Sugar is everywhere, so it's no surprise that the average American consumes almost 17 teaspoons of added sugars per day (that's more than 1/3 cup, and adds up to 34 pounds of sugar per year). And though there's no denying the wonderfully sweet taste it provides in so many of our favorite baked goods, beverages, condiments and more, sugar contributes extra calories—without healthful nutrients—to our diets.
The American Heart Association recommends that most women cap their added sugar intake at 6 teaspoons per day (9 teaspoons for men). Excessive caloric intake from added sugar (not from natural sources of sugar like whole fruit or dairy products) can lead to weight gain—and thus may indirectly lead to many other health issues—as well as dental cavities. Natural sugars in fruits and dairy are much harder to overeat (most of us can put down the yogurt but will go back for multiple pieces of candy) and also generally come paired with healthful fiber and other nutrients.
When trying to cut back on sugar, many people turn to artificial sweeteners (aka low-calorie or nonnutritive sweeteners) to satisfy their sweet tooth, without the caloric consequences. But it's important to know that these sweeteners can also impact your body. Some of the more common potential issues include headaches, stomach upset, cravings, weight loss and—ironically—weight gain.
Though some people believe their headaches or migraines are triggered by artificial sweeteners, a 2017 review of studies published in Nutrition Journal found no significant association between noncaloric sweeteners and headaches. However, the American Migraine Foundation does list artificial sweeteners, specifically aspartame, as possible triggers. If you suffer from headaches or migraines and think artificial sweeteners may be to blame, keeping a food diary can help pinpoint the trigger. Talk to your doctor as well.
Some people experience stomach pain, diarrhea or gas when they consume artificial sweeteners. The sugar alcohol varieties, in particular—sorbitol, mannitol and xylitol, may have a laxative effect. If you think you might be sensitive, check labels, especially on items like chewing gum and sugar-free candies, which tend to contain these.
Although many people use artificial sweeteners to help cut calories for weight maintenance or loss, studies have shown they can be counterproductive and actually cause weight gain.
Yes, consuming sugar substitutes as a replacement for regular sugar will decrease your calorie intake. However, if you overcompensate by eating other highly caloric foods (for example, "If I get the diet soda, I can order the French fries"), the benefit becomes neutralized (or could even backfire and cause weight gain). That's why it's important to think about sugar substitutes within the context of your entire diet.
On a biological level, researchers have found that sweeteners may interfere with our metabolisms and the way our bodies physiologically respond to sweetness. When we taste sweet foods, our bodies instinctively react by releasing hormones and activating our metabolisms to prepare for an incoming sugar load. These processes help keep blood glucose under control and regulate appetite. But artificial sweeteners may "trick" the body; when consumed, the body doesn't actually receive any sugar or calories, so it may stop releasing hormones and revving the metabolism. This can be problematic because if caloric foods are consumed later on, the body may not be as well-prepared to metabolize the sugar load, which could potentially lead to higher blood glucose and weight gain.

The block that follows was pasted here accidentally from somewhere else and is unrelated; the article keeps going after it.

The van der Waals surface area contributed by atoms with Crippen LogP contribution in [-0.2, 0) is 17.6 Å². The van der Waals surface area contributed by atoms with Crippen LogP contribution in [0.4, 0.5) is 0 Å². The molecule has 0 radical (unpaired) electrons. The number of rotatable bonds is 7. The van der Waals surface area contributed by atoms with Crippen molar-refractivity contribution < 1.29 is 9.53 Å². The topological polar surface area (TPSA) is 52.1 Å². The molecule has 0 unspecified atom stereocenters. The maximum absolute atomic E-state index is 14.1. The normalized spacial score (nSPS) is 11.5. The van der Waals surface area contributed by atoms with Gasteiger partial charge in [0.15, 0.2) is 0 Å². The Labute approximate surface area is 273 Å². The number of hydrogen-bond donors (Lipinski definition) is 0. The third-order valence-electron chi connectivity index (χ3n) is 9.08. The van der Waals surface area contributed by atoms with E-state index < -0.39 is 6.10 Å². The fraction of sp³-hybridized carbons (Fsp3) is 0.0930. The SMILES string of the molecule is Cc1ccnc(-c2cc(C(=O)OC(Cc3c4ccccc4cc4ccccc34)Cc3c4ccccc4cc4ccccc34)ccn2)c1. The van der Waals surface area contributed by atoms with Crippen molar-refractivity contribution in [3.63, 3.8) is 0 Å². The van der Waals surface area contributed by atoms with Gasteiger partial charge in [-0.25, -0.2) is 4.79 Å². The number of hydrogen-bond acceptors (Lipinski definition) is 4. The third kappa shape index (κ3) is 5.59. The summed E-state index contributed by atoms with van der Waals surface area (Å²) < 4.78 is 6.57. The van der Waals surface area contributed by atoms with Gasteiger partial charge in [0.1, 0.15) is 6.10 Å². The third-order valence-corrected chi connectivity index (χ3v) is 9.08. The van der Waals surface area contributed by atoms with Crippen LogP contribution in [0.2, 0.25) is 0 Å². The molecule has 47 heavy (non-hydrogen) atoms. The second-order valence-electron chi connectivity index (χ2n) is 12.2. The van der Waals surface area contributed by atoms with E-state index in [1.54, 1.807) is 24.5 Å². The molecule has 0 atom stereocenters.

Researchers are also looking at how noncaloric sweeteners may alter the balance of gut bacteria, which are increasingly being recognized for their role in metabolism and general health. A 2014 study in Nature linked high intake of saccharin with changes in gut bacteria that led to glucose intolerance, a metabolic condition also known as prediabetes.
Read More: A Buyer's Guide to Sugar Substitutes
Because many artificial sweeteners are actually much sweeter than sugar, frequent or heavy use may lead to a preference for supersweet foods.
For example, sucralose (Splenda) is 600 times as sweet as sugar; aspartame (NutraSweet, Equal) is 180 times as sweet as sugar; and saccharin (Sweet'N Low, Sweet Twin) is 300 times as sweet as sugar. Regular use of these sugar substitutes can accustom your palate to very sweet foods, potentially leading to cravings or a dependence on sugar, and to increased calorie intake down the line.
Many people eat artificial sweeteners frequently—from prepared or processed foods, and used in their own baking—and are entirely unaffected. For people with diabetes and other health conditions who are trying to manage blood sugar levels, these sweeteners can be a very helpful option.
But even if any harmful effects are not clear, it's important to remember that eating lots of sugar substitutes is not necessarily "better" than eating sugar. Keep in mind that one sugar packet contains 15 calories, which, in the grand scheme of an average 2,000-calorie per day diet, isn't very much. If you are only reaching for a packet or two per day to sweeten your morning cup of coffee or tea, you might as well stick to the real stuff. Artificial alternatives may be a suitable option (in moderation) if you rely on much more sweetener than just a packet or two (to the point at which the sugar calories could really add up and impact weight).
But, on a broader level, be aware of how much added sweetener you're using—sugar or substitutes—and try to gradually lessen it overall by retraining your palate. Choose water over soda, unsweetened tea or coffee over sweetened varieties, and throughout the day, try to eat more natural sources of sugar as opposed to added (think whole fruits versus fruit candies), as these will provide your body with much more nutrition overall.